Predators effect on food webs - apart from the eating thing.Submitted by editor on 8 March 2016.Get the paper!
Animals must eat to survive, but they must also avoid being eaten by their predators. Unfortunately, the act of eating can make an individual vulnerable to predators, so animals often shift where, when, or how much they eat in order to remain safe. In their new paper “Resource levels and prey state influence antipredator behavior and the strength of nonconsumptive predator effects,” Matassa and colleagues show that marine snails reduce their feeding rates and avoid risky habitats if there is a predatory crab nearby or if risky habitats are not profitable (low food availability). As a consequence, barnacles, the snail’s food, benefit from the presence of a crab, an example of a risk-driven trophic cascade. Matassa et al.’s experiment demonstrates that these benefits increase with increases in either the abundance of barnacles or the size/age of snails. Their results indicate that the ecological consequences of predators scaring prey may be more pronounced in systems with abundant food and that the demographic composition of prey populations can shape trophic cascades driven by predation risk.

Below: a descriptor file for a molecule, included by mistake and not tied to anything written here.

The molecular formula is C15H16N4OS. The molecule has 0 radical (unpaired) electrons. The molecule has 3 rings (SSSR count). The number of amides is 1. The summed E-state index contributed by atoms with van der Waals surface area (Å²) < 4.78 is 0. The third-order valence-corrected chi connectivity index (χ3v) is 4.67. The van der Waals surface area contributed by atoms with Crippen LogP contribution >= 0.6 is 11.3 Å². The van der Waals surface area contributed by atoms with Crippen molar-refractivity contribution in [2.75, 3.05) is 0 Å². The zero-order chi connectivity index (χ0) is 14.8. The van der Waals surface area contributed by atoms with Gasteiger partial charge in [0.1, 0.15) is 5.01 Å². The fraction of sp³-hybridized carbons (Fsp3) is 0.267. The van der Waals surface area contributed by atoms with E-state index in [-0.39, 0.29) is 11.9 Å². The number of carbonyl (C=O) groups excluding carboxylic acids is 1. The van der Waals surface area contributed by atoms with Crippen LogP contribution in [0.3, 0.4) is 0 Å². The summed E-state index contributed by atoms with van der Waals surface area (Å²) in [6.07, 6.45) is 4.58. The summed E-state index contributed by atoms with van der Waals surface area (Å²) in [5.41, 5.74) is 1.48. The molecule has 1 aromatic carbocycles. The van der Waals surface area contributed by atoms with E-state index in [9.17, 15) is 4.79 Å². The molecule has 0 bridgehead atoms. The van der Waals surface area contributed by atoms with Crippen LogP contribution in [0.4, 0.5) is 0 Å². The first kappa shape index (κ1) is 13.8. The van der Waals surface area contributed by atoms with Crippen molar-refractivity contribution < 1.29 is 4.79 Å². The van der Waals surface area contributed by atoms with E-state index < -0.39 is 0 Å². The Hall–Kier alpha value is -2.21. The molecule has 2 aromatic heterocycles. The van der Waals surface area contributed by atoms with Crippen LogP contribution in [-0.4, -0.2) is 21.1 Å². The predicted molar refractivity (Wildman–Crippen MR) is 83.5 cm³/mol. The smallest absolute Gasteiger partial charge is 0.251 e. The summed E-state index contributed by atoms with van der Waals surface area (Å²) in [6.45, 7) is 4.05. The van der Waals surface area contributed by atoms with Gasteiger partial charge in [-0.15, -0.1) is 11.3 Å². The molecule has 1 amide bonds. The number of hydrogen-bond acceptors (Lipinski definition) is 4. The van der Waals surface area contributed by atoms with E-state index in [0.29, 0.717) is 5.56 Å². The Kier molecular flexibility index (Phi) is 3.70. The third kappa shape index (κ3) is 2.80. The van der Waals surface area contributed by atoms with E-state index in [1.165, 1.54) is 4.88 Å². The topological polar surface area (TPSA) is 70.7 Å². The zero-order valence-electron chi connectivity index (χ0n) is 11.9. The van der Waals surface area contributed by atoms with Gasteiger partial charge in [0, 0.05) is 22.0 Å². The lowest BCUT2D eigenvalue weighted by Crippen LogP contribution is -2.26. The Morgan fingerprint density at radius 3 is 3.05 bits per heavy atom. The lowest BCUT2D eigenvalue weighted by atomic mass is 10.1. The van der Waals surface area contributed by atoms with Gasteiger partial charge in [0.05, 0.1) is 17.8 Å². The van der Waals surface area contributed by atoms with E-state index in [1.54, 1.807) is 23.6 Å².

Two snails (Nucella lapillus) forage on barnacles (Semibalanus balanoides) in the rocky intertidal zone. In their study, “Resource levels and prey state influence antipredator behavior and the strength of nonconsumptive predator effects,” Matassa and colleagues examine how barnacle abundance affects the responses of juvenile and larger, sub-adult snails to predatory risk cues from the green crab (Carcinus maenas).